The words “after this I will return” cited by James do not support the claims of dispensationalism. Maybe they were part of the translation he possessed. Many variants existed in the past, that have since disappeared. Neither do these words support the claims of Jack Kelley, who says this was the first mention of a gap between the 69th and 70th week of Daniel’s 70 weeks. Such claims are absurd.

    When we look at the following prophecies of Amos from the same chapter we read:

    “And I will bring again the captivity of my people …And I will plant them upon their land, and they shall no more be pulled up out of their land which I have given them, saith the LORD thy God”(Amos 9:14,15).

    The Lord says that the Jews will be planted in their land and they shall no more be pulled up out of their land which I have given them. That is the same exact promise which God made to David:

    “Now therefore so shalt thou say unto my servant David…I will appoint a place for my people Israel, and will plant them, that they may dwell in a place of their own, and move no more; neither shall the children of wickedness afflict them any more, as beforetime” (2 Sam.7:8,10).

    God promised David that He will plant the Israelites in a place of their own and will MOVE NO MORE.

    These prophecies, considered in the light of the Gospel, and interpreted after the manner of the apostles, allude to an eternal inheritance. The land of Canaan was a mere shadow and a type of a “better land.” [Heb. 11:16] The “better land” is one which is lasting; earthly things will pass away.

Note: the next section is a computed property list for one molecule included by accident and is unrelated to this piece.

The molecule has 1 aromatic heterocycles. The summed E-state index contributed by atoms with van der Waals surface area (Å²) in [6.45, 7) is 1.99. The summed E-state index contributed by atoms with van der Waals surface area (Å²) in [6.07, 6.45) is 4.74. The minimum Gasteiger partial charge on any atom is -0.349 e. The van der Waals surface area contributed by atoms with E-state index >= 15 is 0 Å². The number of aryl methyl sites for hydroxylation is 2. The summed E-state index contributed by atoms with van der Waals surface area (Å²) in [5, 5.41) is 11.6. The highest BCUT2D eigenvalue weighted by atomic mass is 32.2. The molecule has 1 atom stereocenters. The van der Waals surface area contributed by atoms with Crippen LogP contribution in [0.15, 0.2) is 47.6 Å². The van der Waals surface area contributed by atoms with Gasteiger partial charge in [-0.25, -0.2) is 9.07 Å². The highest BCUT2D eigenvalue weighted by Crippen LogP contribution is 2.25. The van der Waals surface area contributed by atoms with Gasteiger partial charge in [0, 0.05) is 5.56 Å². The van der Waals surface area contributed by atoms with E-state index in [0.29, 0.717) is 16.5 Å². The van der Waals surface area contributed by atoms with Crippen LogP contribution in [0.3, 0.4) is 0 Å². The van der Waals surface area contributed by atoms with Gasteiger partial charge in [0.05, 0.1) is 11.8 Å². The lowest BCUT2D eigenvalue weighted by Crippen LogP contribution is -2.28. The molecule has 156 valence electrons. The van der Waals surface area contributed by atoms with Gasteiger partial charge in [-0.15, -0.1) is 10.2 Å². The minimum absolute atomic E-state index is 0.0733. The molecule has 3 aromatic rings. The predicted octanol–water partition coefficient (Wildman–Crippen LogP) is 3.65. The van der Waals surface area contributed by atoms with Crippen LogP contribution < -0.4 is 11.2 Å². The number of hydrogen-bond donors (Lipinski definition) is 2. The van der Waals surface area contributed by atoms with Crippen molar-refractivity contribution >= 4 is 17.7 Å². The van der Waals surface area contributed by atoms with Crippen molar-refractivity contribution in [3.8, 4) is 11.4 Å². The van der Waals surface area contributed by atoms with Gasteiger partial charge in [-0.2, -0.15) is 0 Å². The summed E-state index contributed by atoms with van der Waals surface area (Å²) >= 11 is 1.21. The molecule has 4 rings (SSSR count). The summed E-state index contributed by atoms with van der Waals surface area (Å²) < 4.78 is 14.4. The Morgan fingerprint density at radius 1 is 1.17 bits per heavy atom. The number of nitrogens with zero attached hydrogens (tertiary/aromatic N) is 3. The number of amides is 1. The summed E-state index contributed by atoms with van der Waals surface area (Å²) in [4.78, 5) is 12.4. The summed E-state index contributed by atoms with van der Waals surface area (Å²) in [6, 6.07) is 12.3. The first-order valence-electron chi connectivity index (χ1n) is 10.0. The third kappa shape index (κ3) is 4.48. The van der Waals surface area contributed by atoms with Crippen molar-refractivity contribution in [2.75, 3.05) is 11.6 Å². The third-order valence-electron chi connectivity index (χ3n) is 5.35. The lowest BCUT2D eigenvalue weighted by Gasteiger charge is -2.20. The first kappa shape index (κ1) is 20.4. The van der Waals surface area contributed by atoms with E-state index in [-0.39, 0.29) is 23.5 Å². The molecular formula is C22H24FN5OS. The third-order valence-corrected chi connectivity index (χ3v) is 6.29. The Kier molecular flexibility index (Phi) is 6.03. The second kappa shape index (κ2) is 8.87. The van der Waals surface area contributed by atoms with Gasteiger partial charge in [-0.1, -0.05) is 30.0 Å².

That did not happen in the first century, or anytime before. However, the Lord makes it plain that He will fulfill the promises which He made to David and He will not alter any of those promises:

    “I have made a covenant with my chosen, I have sworn unto David my servant…Nevertheless my loving-kindness will I not utterly take from him, nor suffer my faithfulness to fail. My covenant will I not break, nor alter the thing that is gone out of my lips. Once have I sworn by my holiness that I will not lie unto David” (Ps. 89:3,33-35).

    Why would God need to alter any of his words?

    Isaiah said,

    Isaiah 55:6-12
    Seek ye the Lord while he may be found, call ye upon him while he is near:
    Let the wicked forsake his way, and the unrighteous man his thoughts: and let him return unto the Lord, and he will have mercy upon him; and to our God, for he will abundantly pardon.
    For my thoughts are not your thoughts, neither are your ways my ways, saith the Lord.
    For as the heavens are higher than the earth, so are my ways higher than your ways, and my thoughts than your thoughts.
    For as the rain cometh down, and the snow from heaven, and returneth not thither, but watereth the earth, and maketh it bring forth and bud, that it may give seed to the sower, and bread to the eater: